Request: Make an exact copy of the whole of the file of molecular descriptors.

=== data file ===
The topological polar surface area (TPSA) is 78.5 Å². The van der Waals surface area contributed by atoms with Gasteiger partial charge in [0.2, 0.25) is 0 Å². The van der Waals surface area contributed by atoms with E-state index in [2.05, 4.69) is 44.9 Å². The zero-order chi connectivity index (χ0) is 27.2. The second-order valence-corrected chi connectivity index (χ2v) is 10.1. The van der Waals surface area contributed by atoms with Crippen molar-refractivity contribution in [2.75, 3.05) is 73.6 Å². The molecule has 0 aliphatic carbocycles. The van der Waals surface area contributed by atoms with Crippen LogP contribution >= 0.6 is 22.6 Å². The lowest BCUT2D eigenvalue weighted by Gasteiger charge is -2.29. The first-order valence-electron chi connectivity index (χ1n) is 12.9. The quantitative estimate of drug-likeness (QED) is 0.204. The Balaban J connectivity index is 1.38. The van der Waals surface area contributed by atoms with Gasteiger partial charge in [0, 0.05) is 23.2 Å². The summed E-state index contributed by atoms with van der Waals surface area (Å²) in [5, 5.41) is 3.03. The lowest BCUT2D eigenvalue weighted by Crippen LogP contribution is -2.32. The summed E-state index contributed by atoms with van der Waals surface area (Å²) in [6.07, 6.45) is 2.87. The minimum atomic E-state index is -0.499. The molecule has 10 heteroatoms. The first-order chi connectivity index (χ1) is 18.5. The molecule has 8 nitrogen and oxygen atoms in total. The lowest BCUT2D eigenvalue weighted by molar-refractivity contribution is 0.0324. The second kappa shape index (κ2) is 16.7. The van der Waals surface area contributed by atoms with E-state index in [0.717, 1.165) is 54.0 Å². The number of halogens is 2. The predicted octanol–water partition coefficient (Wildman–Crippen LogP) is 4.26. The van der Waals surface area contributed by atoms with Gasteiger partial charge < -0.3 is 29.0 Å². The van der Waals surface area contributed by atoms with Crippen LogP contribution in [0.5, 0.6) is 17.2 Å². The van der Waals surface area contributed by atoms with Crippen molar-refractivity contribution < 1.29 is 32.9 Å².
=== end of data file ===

The topological polar surface area (TPSA) is 78.5 Å². The van der Waals surface area contributed by atoms with Gasteiger partial charge in [0.2, 0.25) is 0 Å². The van der Waals surface area contributed by atoms with E-state index in [2.05, 4.69) is 44.9 Å². The zero-order chi connectivity index (χ0) is 27.2. The second-order valence-corrected chi connectivity index (χ2v) is 10.1. The van der Waals surface area contributed by atoms with Crippen molar-refractivity contribution in [2.75, 3.05) is 73.6 Å². The molecule has 0 aliphatic carbocycles. The van der Waals surface area contributed by atoms with Crippen LogP contribution >= 0.6 is 22.6 Å². The lowest BCUT2D eigenvalue weighted by Gasteiger charge is -2.29. The first-order valence-electron chi connectivity index (χ1n) is 12.9. The quantitative estimate of drug-likeness (QED) is 0.204. The Balaban J connectivity index is 1.38. The van der Waals surface area contributed by atoms with Gasteiger partial charge in [0, 0.05) is 23.2 Å². The summed E-state index contributed by atoms with van der Waals surface area (Å²) in [5, 5.41) is 3.03. The lowest BCUT2D eigenvalue weighted by Crippen LogP contribution is -2.32. The summed E-state index contributed by atoms with van der Waals surface area (Å²) in [6.07, 6.45) is 2.87. The minimum atomic E-state index is -0.499. The molecule has 10 heteroatoms. The first-order chi connectivity index (χ1) is 18.5. The molecule has 8 nitrogen and oxygen atoms in total. The lowest BCUT2D eigenvalue weighted by molar-refractivity contribution is 0.0324. The second kappa shape index (κ2) is 16.7. The van der Waals surface area contributed by atoms with E-state index in [0.717, 1.165) is 54.0 Å². The number of halogens is 2. The predicted octanol–water partition coefficient (Wildman–Crippen LogP) is 4.26. The van der Waals surface area contributed by atoms with Gasteiger partial charge < -0.3 is 29.0 Å². The van der Waals surface area contributed by atoms with Crippen LogP contribution in [0.5, 0.6) is 17.2 Å². The van der Waals surface area contributed by atoms with Crippen molar-refractivity contribution < 1.29 is 32.9 Å².